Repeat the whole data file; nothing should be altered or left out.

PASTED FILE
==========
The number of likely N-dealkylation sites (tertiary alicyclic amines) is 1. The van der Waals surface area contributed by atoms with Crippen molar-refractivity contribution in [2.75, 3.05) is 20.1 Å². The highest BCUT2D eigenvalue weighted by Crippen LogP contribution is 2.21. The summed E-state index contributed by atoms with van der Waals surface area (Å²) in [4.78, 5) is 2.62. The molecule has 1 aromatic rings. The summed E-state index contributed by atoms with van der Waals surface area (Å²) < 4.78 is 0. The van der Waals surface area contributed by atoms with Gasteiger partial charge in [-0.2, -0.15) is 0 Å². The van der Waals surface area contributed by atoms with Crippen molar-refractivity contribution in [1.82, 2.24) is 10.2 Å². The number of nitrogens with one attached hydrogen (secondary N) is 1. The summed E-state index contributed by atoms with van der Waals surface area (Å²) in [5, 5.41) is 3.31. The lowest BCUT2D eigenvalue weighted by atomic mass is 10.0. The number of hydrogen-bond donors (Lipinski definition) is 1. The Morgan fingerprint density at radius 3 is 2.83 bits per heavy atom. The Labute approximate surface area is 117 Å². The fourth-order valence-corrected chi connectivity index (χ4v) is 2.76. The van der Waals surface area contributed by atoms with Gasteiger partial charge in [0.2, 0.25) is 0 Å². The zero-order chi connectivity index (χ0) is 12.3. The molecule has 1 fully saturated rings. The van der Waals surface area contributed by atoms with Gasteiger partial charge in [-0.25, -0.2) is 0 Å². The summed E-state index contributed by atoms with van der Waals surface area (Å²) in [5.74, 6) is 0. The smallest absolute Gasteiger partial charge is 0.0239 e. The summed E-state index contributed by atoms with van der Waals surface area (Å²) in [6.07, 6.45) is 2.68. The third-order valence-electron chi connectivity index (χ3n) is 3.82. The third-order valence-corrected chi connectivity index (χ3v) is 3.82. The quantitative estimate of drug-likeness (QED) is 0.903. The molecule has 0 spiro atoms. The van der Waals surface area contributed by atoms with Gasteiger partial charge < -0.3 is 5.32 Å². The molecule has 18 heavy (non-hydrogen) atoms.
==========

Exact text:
The number of likely N-dealkylation sites (tertiary alicyclic amines) is 1. The van der Waals surface area contributed by atoms with Crippen molar-refractivity contribution in [2.75, 3.05) is 20.1 Å². The highest BCUT2D eigenvalue weighted by Crippen LogP contribution is 2.21. The summed E-state index contributed by atoms with van der Waals surface area (Å²) in [4.78, 5) is 2.62. The molecule has 1 aromatic rings. The summed E-state index contributed by atoms with van der Waals surface area (Å²) < 4.78 is 0. The van der Waals surface area contributed by atoms with Gasteiger partial charge in [-0.2, -0.15) is 0 Å². The van der Waals surface area contributed by atoms with Crippen molar-refractivity contribution in [1.82, 2.24) is 10.2 Å². The number of nitrogens with one attached hydrogen (secondary N) is 1. The summed E-state index contributed by atoms with van der Waals surface area (Å²) in [5, 5.41) is 3.31. The lowest BCUT2D eigenvalue weighted by atomic mass is 10.0. The number of hydrogen-bond donors (Lipinski definition) is 1. The Morgan fingerprint density at radius 3 is 2.83 bits per heavy atom. The Labute approximate surface area is 117 Å². The fourth-order valence-corrected chi connectivity index (χ4v) is 2.76. The van der Waals surface area contributed by atoms with Gasteiger partial charge in [0.2, 0.25) is 0 Å². The zero-order chi connectivity index (χ0) is 12.3. The molecule has 1 fully saturated rings. The van der Waals surface area contributed by atoms with Gasteiger partial charge in [-0.25, -0.2) is 0 Å². The summed E-state index contributed by atoms with van der Waals surface area (Å²) in [5.74, 6) is 0. The smallest absolute Gasteiger partial charge is 0.0239 e. The summed E-state index contributed by atoms with van der Waals surface area (Å²) in [6.07, 6.45) is 2.68. The third-order valence-electron chi connectivity index (χ3n) is 3.82. The third-order valence-corrected chi connectivity index (χ3v) is 3.82. The quantitative estimate of drug-likeness (QED) is 0.903. The molecule has 0 spiro atoms. The van der Waals surface area contributed by atoms with Gasteiger partial charge < -0.3 is 5.32 Å². The molecule has 18 heavy (non-hydrogen) atoms.